Title:Gold rush letters, 1852-1856
Henry A. Parker gold rush letters, 1852-1856
Creator/Contributor:Parker, H. A. (Henry A.), 1832-1916, creator
From February 26, 1852 through March 4, 1856, Henry A. Parker sent these 100 letters home to his family in Pepperell, Massachusetts.
Most were addressed "My Dear Mother", although some are directed also to his brother and sister and the last is to his brother
alone. There is also one letter from Mrs. Ann Parker to Henry dated March of 1852. During most of this period, Henry tried
to send a letter on each mail steamer that left San Francisco, normally two a month. He made the most of each letter sheet
with a closely written hand and by cross-writing on some letters.
In addition to letters, the Parker family exchanged newspapers to provide local news. Henry also sent gifts - in 1853, gold
quarter dollars newly minted only in California; in 1854, a "lump of oro" for his mother's 53rd birthday; and, more prosaically,
melon seeds for his brother to plant and dried wildflowers for his sister to admire. The Parkers also exchanged 'miniatures'
in order to keep fresh their memories of each other and, in 1855, Henry describes having his portrait taken for this purpose:
"Neither one of us fixed up at all, but left our business for an hour only, and had them taken in a hurry. I did not even
stop to brush my hair, and wore the same clothes, that I have worn every day for months, and shall probably wear them for
months to come, so you can imagine by looking at the miniature, just how I look at the present time." (Unfortunately, neither
gold nor miniatures have survived with the letters.)
When he arrived in San Francisco in July of 1852, Henry had a small amount of capital and a determination to take advantage
of the opportunities to be found in a rapidly-growing economy. His letters document his attempts to secure financial success
through investments in shipping and various business enterprises as well as through his own entrepreneurship. After some initial
failures, in 1854 he bought his first bookstand and, partnering with Ephraim Noyes, began to prosper.
Throughout this period his detailed accounts provide a sense of life in early San Francisco. For instance, he describes his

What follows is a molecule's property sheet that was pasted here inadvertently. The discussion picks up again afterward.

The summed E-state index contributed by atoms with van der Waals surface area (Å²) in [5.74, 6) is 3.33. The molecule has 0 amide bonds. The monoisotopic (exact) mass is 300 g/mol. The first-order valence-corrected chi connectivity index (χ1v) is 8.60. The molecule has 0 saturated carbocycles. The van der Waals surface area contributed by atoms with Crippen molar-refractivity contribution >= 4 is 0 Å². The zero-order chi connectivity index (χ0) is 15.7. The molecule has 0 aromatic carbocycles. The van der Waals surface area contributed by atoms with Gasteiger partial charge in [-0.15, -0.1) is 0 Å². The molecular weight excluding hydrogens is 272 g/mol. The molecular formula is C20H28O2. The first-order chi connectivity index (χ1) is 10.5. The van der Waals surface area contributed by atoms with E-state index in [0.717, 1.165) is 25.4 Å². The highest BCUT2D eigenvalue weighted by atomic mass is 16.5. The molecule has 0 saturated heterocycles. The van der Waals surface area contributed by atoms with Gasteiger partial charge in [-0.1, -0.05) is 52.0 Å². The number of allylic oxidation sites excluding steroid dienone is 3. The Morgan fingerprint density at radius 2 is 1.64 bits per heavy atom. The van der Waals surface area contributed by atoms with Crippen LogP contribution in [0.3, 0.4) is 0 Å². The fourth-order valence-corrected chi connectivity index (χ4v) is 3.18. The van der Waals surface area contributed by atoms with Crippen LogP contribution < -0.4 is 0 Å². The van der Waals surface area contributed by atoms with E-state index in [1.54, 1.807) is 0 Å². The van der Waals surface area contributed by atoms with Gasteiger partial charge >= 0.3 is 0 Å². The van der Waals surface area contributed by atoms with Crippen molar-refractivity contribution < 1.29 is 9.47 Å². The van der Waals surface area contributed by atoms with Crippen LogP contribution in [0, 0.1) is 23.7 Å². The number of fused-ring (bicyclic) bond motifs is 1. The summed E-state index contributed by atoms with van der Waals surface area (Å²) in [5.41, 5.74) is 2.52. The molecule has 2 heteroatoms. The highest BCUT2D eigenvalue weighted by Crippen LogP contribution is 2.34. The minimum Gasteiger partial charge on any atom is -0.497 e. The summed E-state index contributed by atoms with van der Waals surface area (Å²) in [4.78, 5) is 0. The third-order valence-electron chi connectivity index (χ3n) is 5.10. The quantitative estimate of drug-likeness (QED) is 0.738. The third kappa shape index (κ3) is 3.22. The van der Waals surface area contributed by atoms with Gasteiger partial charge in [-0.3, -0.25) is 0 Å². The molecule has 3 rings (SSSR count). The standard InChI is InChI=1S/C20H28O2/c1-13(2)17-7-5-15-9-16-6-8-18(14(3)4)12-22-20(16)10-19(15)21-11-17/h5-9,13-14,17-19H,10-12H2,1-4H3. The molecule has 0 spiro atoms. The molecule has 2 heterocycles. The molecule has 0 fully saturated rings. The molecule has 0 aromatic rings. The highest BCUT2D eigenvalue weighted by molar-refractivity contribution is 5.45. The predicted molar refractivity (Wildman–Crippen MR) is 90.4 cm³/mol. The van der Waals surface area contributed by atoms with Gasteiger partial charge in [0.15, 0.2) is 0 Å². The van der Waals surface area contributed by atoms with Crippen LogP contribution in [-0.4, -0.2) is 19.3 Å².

first shop in 1852: "The water underneath our store is about 20 ft deep & we are on the outside street so that there are two
streets above us that the water flows back under. The building is built on piles driven into the mud until they touch the
solid bottom and the lot which it sets on which is the same size as the building is valued at 4000 $ although 20 ft under
And, in a letter written on Nov. 28, 1852, he tells of the living space he shares with two friends: "One side of the room
is of iron the other side's of wood & the ceiling overhead is of cotton cloth & the floor is formed of fifty four distinct
pieces of board although the room is only about 9 by 13 feet." He also provides new vocabulary when he refers to their communal
efforts to cook and do their own washing as "ranching".
Perhaps due to his investments in shipping, Henry often writes of shipping disasters. One such in 1854 was of particular concern
as his partner was on board. "He left here on the 30th Sept. on board the Steamship Yankee Blade anticipating a quick and
pleasant voyage through to New York and a speedy return to San Francisco. ... the next afternoon, Sunday, at about 4 oclock
P.M. the Steamer struck on a rock and was completely wrecked. Most of the passengers were obliged to remain on the wreck throughout
the night during which time they were in imminent danger of losing their lives for the sea was continually beating against
the wreck threatening to break her in pieces every moment, and as they were a mile and half from land it was impossible to
get ashore in the night." The next day most of the passengers were rescued but the ship broke up and sank with all their possessions.
It took several days for the rescue Steamer to pick them up and return them to San Francisco. Henry does not think Mr. Noyes
will attempt a voyage again soon.
Fire, too, was a disaster which often threatened; three times in one year Henry was living or working where fire broke out.
He and his businesses survived without much damage, except for in the fire of May 29, 1855 when Henry was injured. "It was
so hot however, before I left, that I burnt the back of my coat so badly, that before night it commenced dropping to pieces.
I also burned my hand to a blister trying to get a padlock off from a book-case that was on fire."
Business losses due to theft later that year had more of an effect and led to this reported discussion between the partners:
"As soon as we found that our goods were gone I says to Mr. Noyes that we should be obliged to stop in California an extra
month in order for to make up our loss. Says he - I am ready to go now for if we stay much longer we may lose what little
we have got now - but I think we shall be obliged to remain just about the same as we are twelve or fifteen months longer,
and do the best we can."
Beyond Henry's personal story is the story of San Francisco. In a letter dated Aug. 26, 1853, Henry talks of the rapid growth: